Review: Necessity by Jo Walton
3.5 Stars , Reviews / August 16, 2016

Necessity is the final book in the Thessaly trilogy by Jo Walton. As the story continues generations from the start of the series, we find the citizens doing very well, integrating themselves into the interstellar world. There are alien residents and traders visiting the planet. The individual cities seem to be thriving, and people are free to move wherever they feel best fits their personal ideology. It is utopia, finally (or at least much closer than they had achieved previously). But there are complications caused by a sudden death and then a nearing spaceship that will be their first interactions with space humans which kick our story for this final chapter in the series. I have to say, my reading experience with this one was a little different than the first two. Both The Just City and Philosopher Kings seemed to create a more philosophical undertone to them that I just didn’t find in Necessity. The Just City really showed how rigid structure, even when it is with the best intentions, creates a new set of problems. It also explored what constitutes a thinking being, at what point does artificial intelligence become independent and an individual. Philosopher Kings took a strong look at forgiveness versus vengeance,…

The Just City by Jo Walton
5 Stars , Reviews / January 10, 2015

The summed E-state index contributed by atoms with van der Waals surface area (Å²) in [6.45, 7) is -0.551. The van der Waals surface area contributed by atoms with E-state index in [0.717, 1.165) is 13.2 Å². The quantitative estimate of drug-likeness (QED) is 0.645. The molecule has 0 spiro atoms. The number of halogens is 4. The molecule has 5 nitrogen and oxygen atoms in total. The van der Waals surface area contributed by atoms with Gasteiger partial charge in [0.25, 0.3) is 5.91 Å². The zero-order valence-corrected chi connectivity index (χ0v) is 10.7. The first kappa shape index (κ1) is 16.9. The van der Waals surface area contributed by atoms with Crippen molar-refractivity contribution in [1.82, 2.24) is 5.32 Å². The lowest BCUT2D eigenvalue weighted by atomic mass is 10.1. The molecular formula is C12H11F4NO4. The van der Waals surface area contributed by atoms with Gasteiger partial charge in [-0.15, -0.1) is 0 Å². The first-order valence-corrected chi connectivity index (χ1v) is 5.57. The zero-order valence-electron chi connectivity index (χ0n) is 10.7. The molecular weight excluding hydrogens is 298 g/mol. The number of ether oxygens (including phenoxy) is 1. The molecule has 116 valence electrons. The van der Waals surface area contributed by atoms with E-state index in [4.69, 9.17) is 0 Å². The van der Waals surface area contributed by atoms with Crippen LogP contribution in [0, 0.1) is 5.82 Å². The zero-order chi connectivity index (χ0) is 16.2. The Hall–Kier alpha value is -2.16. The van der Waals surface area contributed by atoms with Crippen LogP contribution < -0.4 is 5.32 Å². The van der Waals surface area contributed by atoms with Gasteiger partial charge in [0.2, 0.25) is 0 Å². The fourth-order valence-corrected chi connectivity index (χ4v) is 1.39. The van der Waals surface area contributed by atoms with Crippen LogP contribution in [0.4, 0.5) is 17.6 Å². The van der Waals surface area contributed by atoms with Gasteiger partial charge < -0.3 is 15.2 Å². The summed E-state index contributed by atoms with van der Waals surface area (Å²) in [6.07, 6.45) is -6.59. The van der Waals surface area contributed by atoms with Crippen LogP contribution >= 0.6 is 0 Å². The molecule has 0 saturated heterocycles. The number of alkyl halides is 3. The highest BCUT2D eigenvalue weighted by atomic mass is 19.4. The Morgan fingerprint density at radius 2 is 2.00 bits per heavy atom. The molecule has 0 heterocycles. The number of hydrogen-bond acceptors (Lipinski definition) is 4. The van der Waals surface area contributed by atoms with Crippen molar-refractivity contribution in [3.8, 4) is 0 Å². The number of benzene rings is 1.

A very thought provoking and insightful book that makes you question the way things are in the world, as well as how they could be (and if that “other way” would really be better or worse). The Just City is an experiment carried out with by a Goddess. Her goal was to create perfectly balanced society where its citizens are judged solely on their own merits and abilities. There is to be no preferential treatment, people there should want to be their best selves and strive to do right by the city. If everyone lives by this code, then the city should thrive. The adults (or “masters”) in the city were all prayed to Pallas Athene for exactly this opportunity. They expressed a desire and interest to come to this. Many of them are people famous for their ideas and efforts during their times in history. The children however, were brought to the city under different circumstances. The city needed children for the experiment to work, but there was controversy over how to best do this. How can you best populate a new city with over ten thousand 10 year olds? It makes for an interesting dynamic. Since the masters had all prayed to Athena specifically to…